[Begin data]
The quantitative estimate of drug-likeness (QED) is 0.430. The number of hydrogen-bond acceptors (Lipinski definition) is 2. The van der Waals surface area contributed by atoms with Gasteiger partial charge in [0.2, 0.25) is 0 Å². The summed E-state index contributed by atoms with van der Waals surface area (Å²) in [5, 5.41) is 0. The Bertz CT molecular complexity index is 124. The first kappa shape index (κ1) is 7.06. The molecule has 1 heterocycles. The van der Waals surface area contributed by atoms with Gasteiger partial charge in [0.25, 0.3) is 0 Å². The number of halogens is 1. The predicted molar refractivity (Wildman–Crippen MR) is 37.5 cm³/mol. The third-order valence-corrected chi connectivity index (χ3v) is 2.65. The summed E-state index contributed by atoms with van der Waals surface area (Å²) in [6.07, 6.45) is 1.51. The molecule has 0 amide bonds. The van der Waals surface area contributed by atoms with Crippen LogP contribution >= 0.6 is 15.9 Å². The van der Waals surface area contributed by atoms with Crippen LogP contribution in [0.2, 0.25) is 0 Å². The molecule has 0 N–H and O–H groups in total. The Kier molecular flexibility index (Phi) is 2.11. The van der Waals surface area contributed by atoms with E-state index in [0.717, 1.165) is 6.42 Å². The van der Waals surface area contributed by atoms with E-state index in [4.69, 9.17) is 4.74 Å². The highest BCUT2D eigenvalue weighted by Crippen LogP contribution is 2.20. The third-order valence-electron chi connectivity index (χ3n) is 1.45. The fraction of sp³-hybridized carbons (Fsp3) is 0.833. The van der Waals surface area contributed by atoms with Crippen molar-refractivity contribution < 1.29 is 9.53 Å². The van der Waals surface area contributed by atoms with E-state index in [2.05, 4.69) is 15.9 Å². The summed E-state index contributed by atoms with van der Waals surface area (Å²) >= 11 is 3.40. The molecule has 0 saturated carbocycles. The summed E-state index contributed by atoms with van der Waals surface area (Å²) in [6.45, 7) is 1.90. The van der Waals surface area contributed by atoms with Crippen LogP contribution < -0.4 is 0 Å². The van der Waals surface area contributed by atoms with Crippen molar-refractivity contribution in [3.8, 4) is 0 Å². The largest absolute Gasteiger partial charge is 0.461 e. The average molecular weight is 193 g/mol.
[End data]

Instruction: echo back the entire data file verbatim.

The quantitative estimate of drug-likeness (QED) is 0.430. The number of hydrogen-bond acceptors (Lipinski definition) is 2. The van der Waals surface area contributed by atoms with Gasteiger partial charge in [0.2, 0.25) is 0 Å². The summed E-state index contributed by atoms with van der Waals surface area (Å²) in [5, 5.41) is 0. The Bertz CT molecular complexity index is 124. The first kappa shape index (κ1) is 7.06. The molecule has 1 heterocycles. The van der Waals surface area contributed by atoms with Gasteiger partial charge in [0.25, 0.3) is 0 Å². The number of halogens is 1. The predicted molar refractivity (Wildman–Crippen MR) is 37.5 cm³/mol. The third-order valence-corrected chi connectivity index (χ3v) is 2.65. The summed E-state index contributed by atoms with van der Waals surface area (Å²) in [6.07, 6.45) is 1.51. The molecule has 0 amide bonds. The van der Waals surface area contributed by atoms with Crippen LogP contribution >= 0.6 is 15.9 Å². The van der Waals surface area contributed by atoms with Crippen LogP contribution in [0.2, 0.25) is 0 Å². The molecule has 0 N–H and O–H groups in total. The Kier molecular flexibility index (Phi) is 2.11. The van der Waals surface area contributed by atoms with E-state index in [0.717, 1.165) is 6.42 Å². The van der Waals surface area contributed by atoms with E-state index in [4.69, 9.17) is 4.74 Å². The highest BCUT2D eigenvalue weighted by Crippen LogP contribution is 2.20. The third-order valence-electron chi connectivity index (χ3n) is 1.45. The fraction of sp³-hybridized carbons (Fsp3) is 0.833. The van der Waals surface area contributed by atoms with Crippen molar-refractivity contribution < 1.29 is 9.53 Å². The van der Waals surface area contributed by atoms with E-state index in [2.05, 4.69) is 15.9 Å². The summed E-state index contributed by atoms with van der Waals surface area (Å²) >= 11 is 3.40. The molecule has 0 saturated carbocycles. The summed E-state index contributed by atoms with van der Waals surface area (Å²) in [6.45, 7) is 1.90. The van der Waals surface area contributed by atoms with Crippen LogP contribution < -0.4 is 0 Å². The van der Waals surface area contributed by atoms with Crippen molar-refractivity contribution in [3.8, 4) is 0 Å². The largest absolute Gasteiger partial charge is 0.461 e. The average molecular weight is 193 g/mol.